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Postpartum 101: Eating To Help Milk Production And Speed Metabolism

When you choose to breastfeed, you're making a commitment to your baby to give them the best nutrition you can. What you eat does affect your baby's health and well-being and certain foods and drinks can dry up your supply. There are guidelines on how many calories to consume while breastfeeding in general and a set of guidelines to follow to lose weight.

In general, it is recommended to eat an extra 300 to 500 calories a day, but not all calories are equal.

There are many foods to avoid that should not be ingested by the baby, which can be detrimental to their health (alcohol and fish high in mercury are two examples) but what foods can actually harm milk supply?

Various herbs and spices are some of the items you will want to watch out for. Peppermint, spearmint, parsley, sage, and oregano can all harm your supply.

Contrary to popular belief, drinking beer isn't good for your supply. It slows your let-down reflex and drinking too much will lead to a decrease in production because of that. Of course, breastmilk that contains alcohol should be pumped and dumped, and not fed to a baby.

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Dakota, “mummy say cheese” 😩😍 my husband doesn’t capture moments of me with the girls, but at least my 4 year old does 🙌🏻 this year one of goals, is to help more women that want to breastfeed. I have a few things planned for this year regarding breastfeeding, but my main advice to anyone pregnant wanting to breastfeed is, train for it, fuel your brain with knowledge. If you was going to climb a mountain you would train and research and I don’t think this is advised enough with breastfeeding and it is really crucial to make your life easier. I know how important it is to research because I didn’t do it when I was pregnant with Dakota, I expected it to be this wonderful thing, that was magical and “what nature intended” so it was all going to naturally happen on its own. Don’t get me wrong I think it is all of the above but it took time to get to the, wonderful, magical part. I breastfed Dakota for 19 months but in the early days it was tough, if I had done my research when I was pregnant, it wouldnt have been as tough, and when you’ve just given birth to a baby you want it to be as easy as you possibly can. Second time round when I was pregnant with the twins, I trained and researched hard. Like i was going to climb a mountain, I filled my brain with SO much knowledge, hours of research, buying things like nipple shields in case they couldn’t latch, I could not have been more prepared than I was. Once the twins arrived don’t get me wrong, it was in no way plain sailing, but I knew exactly what I had to do, I knew when their growth spurts were, I was prepared for the cluster feeds, the doubting my milk supply, everything that your never told about, I knew it. We made it to the top of the mountain, we’re enjoying the wonderful magical view. I cannot stress enough to join breastfeeding fb support groups, the support, and advice is second to none, from breastfeeding experts and mothers who understand what you are going through, because they have been right where you are. Message me, I spend a good chunk of my day advising women on my DM’s, and I love being able to help mums!! Message @kathrynstaggibclc she is like a Goddess for any woman wanting to breastfeed ❤️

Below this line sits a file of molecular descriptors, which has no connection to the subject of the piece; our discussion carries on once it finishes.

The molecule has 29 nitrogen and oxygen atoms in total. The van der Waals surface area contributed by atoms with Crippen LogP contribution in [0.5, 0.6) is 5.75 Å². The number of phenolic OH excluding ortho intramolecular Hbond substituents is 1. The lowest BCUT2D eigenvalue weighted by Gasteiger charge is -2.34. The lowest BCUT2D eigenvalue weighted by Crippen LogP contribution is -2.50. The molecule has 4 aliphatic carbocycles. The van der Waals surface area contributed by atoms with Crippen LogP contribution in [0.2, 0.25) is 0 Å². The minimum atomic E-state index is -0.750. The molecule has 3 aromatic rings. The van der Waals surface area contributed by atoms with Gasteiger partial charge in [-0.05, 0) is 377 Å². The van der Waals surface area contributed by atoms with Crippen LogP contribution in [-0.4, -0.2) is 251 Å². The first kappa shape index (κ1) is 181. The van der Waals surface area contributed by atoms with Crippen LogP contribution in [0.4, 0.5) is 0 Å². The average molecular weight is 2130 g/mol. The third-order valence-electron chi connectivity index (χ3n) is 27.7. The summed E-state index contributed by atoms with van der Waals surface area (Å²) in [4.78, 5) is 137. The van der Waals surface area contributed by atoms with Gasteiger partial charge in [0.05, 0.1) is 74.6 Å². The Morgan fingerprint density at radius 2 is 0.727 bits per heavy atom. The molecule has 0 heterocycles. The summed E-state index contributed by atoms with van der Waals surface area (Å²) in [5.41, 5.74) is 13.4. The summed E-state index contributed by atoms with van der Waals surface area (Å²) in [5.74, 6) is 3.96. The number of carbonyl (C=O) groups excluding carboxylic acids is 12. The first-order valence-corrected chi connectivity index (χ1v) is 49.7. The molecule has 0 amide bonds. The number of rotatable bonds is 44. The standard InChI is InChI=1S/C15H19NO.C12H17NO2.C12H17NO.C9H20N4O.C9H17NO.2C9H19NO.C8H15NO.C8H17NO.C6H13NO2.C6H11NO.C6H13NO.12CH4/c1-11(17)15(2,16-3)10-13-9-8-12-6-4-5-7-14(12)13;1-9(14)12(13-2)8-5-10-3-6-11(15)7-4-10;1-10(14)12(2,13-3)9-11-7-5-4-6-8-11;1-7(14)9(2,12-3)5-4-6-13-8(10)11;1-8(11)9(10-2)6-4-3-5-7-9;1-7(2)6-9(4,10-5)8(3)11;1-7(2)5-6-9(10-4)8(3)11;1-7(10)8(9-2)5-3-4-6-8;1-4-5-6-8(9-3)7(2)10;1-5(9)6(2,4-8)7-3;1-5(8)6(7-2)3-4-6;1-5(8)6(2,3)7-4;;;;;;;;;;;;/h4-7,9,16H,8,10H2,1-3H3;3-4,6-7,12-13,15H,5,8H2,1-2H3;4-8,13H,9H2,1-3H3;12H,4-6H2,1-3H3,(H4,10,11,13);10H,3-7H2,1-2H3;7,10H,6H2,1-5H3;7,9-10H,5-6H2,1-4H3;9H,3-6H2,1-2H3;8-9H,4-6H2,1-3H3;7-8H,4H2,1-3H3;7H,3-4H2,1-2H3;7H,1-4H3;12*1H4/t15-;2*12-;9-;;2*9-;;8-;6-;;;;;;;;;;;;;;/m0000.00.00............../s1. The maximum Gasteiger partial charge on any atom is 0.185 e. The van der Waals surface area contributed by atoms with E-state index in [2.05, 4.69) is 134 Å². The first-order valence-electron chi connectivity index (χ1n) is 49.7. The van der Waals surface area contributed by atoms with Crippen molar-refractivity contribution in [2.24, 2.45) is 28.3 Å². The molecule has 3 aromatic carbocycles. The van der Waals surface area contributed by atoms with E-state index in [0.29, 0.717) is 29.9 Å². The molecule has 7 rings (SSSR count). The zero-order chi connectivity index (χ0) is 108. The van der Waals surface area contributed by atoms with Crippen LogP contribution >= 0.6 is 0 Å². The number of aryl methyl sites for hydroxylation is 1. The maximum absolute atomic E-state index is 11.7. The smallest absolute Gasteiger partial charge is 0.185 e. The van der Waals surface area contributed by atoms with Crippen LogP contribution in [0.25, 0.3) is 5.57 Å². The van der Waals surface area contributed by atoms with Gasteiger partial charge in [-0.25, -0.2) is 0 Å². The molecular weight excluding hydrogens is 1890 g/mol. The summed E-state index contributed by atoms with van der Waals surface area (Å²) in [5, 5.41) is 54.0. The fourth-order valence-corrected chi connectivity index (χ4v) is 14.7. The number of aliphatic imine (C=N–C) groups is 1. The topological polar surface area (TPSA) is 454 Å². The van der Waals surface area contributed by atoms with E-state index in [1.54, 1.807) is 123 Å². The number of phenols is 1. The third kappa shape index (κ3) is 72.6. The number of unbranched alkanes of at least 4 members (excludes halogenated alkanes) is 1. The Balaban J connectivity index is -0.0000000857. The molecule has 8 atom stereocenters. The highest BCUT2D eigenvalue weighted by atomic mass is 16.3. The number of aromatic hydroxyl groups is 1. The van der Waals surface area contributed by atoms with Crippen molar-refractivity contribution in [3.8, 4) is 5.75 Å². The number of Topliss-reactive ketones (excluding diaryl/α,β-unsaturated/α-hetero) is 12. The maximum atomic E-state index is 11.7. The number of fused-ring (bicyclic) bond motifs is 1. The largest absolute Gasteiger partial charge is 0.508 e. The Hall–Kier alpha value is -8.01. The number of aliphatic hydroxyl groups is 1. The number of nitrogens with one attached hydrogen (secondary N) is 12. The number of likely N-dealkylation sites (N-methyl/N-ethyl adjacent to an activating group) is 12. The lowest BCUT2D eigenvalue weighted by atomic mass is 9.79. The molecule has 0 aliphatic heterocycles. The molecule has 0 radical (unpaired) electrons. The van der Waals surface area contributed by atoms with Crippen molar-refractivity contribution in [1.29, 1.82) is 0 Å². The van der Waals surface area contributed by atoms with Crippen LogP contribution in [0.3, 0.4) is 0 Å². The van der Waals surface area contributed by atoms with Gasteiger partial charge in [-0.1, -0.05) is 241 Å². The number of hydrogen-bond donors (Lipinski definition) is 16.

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Cabbage leaves are one of the big recommendations if you're trying to dry up your supply. Eating them doesn't harm as much, but it still doesn't help increase and is best avoided or eaten in extreme moderation.

Spinach, garlic, oatmeal, Fenugreek, apricots and brewer's yeast are touted as being able to help you up your milk supply. Some may cause a bad taste for baby (garlic) but they all add extra nutrients, as well.

Not only can apricots give your sweet tooth the taste you need, but it also helps boost your milk supply and gives you needed calcium, especially helpful if the baby has had adverse reactions to you drinking regular milk or other dairy products, or you're dairy free.

Recently "lactation cookies" were developed that are supposed to help increase your supply. If you don't live around an area that sells them, or can't eat them due to dietary restrictions, there are plenty of recipes to make your own.

Aside from eating or avoiding foods, if you're starting to notice baby eating more often, less time, fussier and it feels like you're not producing as much as you were there are some options.

They make a tea called "mother's milk tea." Drink one cup a day and it can help to increase your supply, feed or pump every 2-3 hours. Milk is supply and demand, if you need to use more, your body will start to produce so if the baby isn't eating enough, finish up with pumping.

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